The deck had acquired a horrible new and much sharper slant. How long since the explosions? Seconds? Minutes? The only sound was the unmistakable whoosh of compressed air forcing water out of the ballast tanks. That one roaring noise, combined with the impossible deck angle, told them the Kursk was sinking.

Then suddenly, as if the Lord had decreed it, there was light.

Those still alive had to have been momentarily blinded by the brightness. Elation over returned vision, however, was short-lived. A loud, stomach-wrenching jolt caused items that had been thrown down once to be tossed again in every direction. The mighty submarine shook, her steel plates and stanchions making a forlorn howl. Then all was silent, except for dripping water.

Those on board knew she'd slammed nose first into the seabed. They were living the terror of every submariner. The Kursk, their boat, a pride to all, was down.

It must have taken a few moments for the survivors inside the sunken vessel to gather their senses. The devastation around them was disorienting. Then, as the realization of their plight took hold, the answer to one question held their chances for survival.

How deep were they?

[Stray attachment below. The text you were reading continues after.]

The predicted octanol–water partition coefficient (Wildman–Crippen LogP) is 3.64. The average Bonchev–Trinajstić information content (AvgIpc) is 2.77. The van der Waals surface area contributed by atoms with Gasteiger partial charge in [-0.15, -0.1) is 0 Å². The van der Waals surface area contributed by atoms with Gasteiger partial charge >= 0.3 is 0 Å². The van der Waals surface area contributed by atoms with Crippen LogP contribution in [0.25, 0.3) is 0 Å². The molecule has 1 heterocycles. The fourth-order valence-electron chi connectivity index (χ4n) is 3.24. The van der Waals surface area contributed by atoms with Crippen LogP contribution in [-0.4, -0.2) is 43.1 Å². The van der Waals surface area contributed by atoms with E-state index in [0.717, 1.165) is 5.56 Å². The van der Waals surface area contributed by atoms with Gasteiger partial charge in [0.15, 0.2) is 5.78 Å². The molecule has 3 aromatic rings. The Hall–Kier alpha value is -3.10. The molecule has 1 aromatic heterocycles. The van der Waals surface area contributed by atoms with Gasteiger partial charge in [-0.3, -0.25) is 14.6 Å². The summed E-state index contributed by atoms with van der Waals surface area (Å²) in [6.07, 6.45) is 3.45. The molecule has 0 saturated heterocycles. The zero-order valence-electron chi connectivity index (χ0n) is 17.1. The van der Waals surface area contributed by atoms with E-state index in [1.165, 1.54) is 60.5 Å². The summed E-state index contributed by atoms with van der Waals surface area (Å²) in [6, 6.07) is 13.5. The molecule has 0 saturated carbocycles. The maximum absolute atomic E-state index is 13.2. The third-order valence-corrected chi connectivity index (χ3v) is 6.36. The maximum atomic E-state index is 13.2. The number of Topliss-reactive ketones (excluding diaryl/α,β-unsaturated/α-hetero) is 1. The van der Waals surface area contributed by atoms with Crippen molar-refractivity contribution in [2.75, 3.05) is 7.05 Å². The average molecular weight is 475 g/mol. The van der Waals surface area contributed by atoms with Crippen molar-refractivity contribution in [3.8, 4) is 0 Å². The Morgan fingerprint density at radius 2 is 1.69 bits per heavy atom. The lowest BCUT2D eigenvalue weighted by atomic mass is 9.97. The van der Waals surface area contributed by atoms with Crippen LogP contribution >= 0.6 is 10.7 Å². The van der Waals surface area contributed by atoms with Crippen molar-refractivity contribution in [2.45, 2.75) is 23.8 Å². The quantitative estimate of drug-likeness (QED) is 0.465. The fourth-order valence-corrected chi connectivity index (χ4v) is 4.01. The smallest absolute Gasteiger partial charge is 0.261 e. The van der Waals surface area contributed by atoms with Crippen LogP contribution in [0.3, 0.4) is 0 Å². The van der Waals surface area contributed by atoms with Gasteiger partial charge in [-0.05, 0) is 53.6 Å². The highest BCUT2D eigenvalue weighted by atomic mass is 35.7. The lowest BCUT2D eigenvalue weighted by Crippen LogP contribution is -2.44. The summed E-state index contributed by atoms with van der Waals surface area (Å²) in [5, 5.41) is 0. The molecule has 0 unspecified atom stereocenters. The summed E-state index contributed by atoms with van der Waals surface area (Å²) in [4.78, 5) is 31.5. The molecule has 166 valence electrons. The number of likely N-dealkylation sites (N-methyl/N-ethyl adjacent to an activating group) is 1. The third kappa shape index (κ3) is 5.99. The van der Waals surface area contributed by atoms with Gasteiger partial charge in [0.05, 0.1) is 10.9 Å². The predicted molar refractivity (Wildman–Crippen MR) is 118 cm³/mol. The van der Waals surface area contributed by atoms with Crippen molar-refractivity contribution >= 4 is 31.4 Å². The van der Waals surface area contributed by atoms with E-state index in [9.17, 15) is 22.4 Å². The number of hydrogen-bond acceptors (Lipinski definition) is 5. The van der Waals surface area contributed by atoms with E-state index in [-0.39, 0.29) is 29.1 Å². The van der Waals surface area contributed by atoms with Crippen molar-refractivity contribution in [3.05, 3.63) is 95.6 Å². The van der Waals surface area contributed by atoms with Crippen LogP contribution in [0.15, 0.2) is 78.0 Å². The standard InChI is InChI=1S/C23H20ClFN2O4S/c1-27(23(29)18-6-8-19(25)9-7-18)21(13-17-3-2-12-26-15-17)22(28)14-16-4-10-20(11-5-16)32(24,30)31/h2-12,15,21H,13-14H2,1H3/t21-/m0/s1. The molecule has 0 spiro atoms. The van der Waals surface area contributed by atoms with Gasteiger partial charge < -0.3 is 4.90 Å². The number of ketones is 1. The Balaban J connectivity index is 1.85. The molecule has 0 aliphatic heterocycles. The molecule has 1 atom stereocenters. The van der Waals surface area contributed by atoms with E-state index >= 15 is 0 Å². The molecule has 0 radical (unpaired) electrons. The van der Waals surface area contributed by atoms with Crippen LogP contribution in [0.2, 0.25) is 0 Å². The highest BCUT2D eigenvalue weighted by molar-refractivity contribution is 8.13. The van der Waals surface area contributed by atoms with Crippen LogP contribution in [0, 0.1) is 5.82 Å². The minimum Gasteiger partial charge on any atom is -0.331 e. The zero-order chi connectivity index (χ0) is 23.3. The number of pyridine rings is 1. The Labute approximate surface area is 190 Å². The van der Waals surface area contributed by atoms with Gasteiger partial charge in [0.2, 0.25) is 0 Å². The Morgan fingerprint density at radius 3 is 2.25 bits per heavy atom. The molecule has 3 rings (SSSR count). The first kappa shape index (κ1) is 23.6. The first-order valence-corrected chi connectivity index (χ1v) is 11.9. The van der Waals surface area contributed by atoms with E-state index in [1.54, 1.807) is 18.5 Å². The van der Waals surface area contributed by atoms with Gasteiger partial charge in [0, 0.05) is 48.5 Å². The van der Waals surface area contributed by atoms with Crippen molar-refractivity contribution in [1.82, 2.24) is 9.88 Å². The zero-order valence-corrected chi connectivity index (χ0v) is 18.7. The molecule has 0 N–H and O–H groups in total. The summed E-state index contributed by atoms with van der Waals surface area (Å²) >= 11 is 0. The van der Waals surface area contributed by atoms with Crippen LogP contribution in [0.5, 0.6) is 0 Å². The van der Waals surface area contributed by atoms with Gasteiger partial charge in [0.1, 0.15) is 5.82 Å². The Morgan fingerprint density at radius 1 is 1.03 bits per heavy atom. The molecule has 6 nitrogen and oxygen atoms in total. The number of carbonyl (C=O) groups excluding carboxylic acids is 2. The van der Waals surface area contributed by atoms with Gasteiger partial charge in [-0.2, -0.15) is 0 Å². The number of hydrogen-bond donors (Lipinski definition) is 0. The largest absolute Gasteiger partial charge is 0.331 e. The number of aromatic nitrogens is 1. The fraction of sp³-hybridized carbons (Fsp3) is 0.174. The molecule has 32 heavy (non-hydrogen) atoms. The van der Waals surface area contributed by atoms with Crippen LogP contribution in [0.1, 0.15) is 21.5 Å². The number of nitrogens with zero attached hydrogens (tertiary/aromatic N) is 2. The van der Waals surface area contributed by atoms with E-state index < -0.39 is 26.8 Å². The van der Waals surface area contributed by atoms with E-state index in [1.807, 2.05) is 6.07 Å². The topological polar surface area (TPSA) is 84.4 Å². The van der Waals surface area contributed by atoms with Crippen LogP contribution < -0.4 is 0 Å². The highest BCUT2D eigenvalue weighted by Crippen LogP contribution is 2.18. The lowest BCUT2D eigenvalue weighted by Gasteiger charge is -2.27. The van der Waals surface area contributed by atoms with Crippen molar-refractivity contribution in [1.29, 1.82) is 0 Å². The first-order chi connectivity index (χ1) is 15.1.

Each of them had passed the mandatory submariner test of ascending from an emergency escape hatch to the surface, more than 100 feet above, without any type of breathing apparatus. And the officers on board knew special care had been taken while maneuvering the giant boat because of shallow water in the exercise area.

Determining how deep the submarine rested would reveal their best course of action. But estimating the depth was difficult. The lights could not have been out long before the emergency system cut on. From the instant the deck slanted away and the main electrics had failed, no more than a minute could have passed. It must have seemed infinitely longer, but the battery-powered units would have activated sooner than that.

The boat had twisted and skidded through the water. They couldn't have been going very fast or she'd have busted in the middle—maybe ten or so knots initially, slowly accelerating. And they'd started from a depth of about 90 feet. So, possibly they were down as little as 300 feet. Even with the tail of the boat sticking upward, it was too deep for an unaided escape.

After impact, metal plates forming the smashed hull would have emitted a terrible creaking—an unbearable noise of low groans and high-pitched pings that hurt the ears. Would the pressure hull hold? There was no way to tell. As the boat's shape melded to the sea bottom, the weird shrieks would have diminished.

Dmitry must have forced himself to think. The discipline drilled into him would have dictated his actions. His first task was to report to the Command Center. There was no response over the boat's intercom. The other constantly manned station was the sick bay in the fourth compartment. Nothing there, as well. Either the communications system was busted or . . . It was better not to dwell on the "or" part.